In doing some work on a proposal for a client today, I was reminded again of different frameworks – different ways of becoing self-aware, of categorising and making sense of the world. One method I came into contact with a number of years ago, but have not used much in recent times, was the Belbin Team Roles. Based on the work of Dr Meredith Belbin (click here for official site), this theory suggests that in any team there are nine distinct functions that must be fulfilled. Different people are better at these functions, and it is helpful to know your own style and function within a team setting.
A great summary and analysis is available here and another one here. You can even do an online test here (although if you can’t work the results out for yourself, then you will need to pay 25 pounds for them to do it for you).
The nine types are simply:

1. Plant (PL) — Advancing new ideas and strategies with special attention to major issues and looking for possible breaks in approach to the problem that the group is confronting.
2. Resource Investigator (RI) — Exploring and reporting on ideas, developments and resources outside the group, creating external contacts that may be useful to the team and conducting negotiations.
3. Co-ordinator (CO) — Controlling and managing the way in which the team moves forward towards the group objectives by making the best use of team resources; recognising where the team’s strengths and weaknesses lie and ensuring the best use is made of each member’s potential.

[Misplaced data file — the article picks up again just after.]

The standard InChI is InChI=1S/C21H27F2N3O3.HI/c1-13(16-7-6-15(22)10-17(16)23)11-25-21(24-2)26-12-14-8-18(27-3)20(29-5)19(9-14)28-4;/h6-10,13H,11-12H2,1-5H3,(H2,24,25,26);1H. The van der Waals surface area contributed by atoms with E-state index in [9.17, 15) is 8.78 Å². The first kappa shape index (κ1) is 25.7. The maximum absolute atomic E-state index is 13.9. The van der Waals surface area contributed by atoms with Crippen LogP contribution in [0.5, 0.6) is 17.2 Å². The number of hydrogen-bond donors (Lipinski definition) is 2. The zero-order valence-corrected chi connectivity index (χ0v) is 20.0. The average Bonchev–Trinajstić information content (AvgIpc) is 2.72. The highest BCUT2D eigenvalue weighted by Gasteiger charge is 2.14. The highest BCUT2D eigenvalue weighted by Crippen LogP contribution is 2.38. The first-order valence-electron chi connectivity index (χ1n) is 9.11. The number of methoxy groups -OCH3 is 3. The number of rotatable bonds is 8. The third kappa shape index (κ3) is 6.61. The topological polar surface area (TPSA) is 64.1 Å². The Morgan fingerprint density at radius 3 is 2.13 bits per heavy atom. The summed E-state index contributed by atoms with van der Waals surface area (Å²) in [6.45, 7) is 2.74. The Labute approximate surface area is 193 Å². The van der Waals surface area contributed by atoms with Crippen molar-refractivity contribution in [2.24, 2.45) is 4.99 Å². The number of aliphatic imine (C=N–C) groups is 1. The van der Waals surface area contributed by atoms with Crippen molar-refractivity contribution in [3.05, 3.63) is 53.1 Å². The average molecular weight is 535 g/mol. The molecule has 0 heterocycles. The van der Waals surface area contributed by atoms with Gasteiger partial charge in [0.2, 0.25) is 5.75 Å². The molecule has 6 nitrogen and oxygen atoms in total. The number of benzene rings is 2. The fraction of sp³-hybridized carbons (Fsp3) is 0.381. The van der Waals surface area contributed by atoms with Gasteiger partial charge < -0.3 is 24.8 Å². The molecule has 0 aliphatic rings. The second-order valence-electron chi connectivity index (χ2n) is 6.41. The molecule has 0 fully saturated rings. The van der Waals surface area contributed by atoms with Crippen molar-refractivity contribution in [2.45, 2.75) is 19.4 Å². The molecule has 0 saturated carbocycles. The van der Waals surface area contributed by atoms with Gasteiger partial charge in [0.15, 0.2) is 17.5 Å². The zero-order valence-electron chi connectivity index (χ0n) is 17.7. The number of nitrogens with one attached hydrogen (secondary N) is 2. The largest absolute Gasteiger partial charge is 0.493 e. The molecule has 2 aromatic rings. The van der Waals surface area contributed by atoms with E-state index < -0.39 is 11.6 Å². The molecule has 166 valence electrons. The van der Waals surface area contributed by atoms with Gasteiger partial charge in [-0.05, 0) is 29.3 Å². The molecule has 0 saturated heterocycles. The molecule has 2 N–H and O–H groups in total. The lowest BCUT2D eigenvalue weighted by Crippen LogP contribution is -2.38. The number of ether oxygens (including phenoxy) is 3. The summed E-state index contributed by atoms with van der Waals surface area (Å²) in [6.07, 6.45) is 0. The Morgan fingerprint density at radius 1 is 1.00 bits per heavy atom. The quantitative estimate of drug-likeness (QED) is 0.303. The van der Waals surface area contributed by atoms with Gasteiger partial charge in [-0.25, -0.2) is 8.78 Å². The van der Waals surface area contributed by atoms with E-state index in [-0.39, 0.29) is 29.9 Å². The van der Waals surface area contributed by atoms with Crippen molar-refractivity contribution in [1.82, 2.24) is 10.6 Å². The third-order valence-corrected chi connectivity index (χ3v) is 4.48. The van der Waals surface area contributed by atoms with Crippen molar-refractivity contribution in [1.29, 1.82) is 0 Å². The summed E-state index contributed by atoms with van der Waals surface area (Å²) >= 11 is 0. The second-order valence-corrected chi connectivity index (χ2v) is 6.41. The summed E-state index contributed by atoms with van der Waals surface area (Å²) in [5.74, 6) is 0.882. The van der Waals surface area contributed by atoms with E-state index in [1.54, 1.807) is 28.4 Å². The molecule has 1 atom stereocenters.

4. Shaper (SH) — Shaping the way in which the team effort is applied, directing attention generally to the setting of objectives and priorities and seeking to impose some shape or pattern on group discussion and on the outcome of group activities.
5. Monitor Evaluator (ME) — Analysing problems, evaluating ideas and suggestions so that the team is better placed to take balanced decisions.
6. Team Worker (TW) — Supporting members in their strengths; eg. Building on suggestions, underpinning members in their shortcomings, improving communications between members and fostering team spirit generally.
7. Implementer (IMP) — Turning concepts and ideas into practical working procedures; carrying out agreed plans systematically and efficiently.
8. Completer Finisher (CF) — Ensuring the team is protected as far as possible from mistakes of both commission and omission; actively searching for aspects of work that need a more than usual degree of attention; and maintaining a sense of urgency within the team.
9. Specialist (SP) — Feeding technical information into the group. Translating from general into technical terms. Contributing a professional viewpoint on the subject under discussion.

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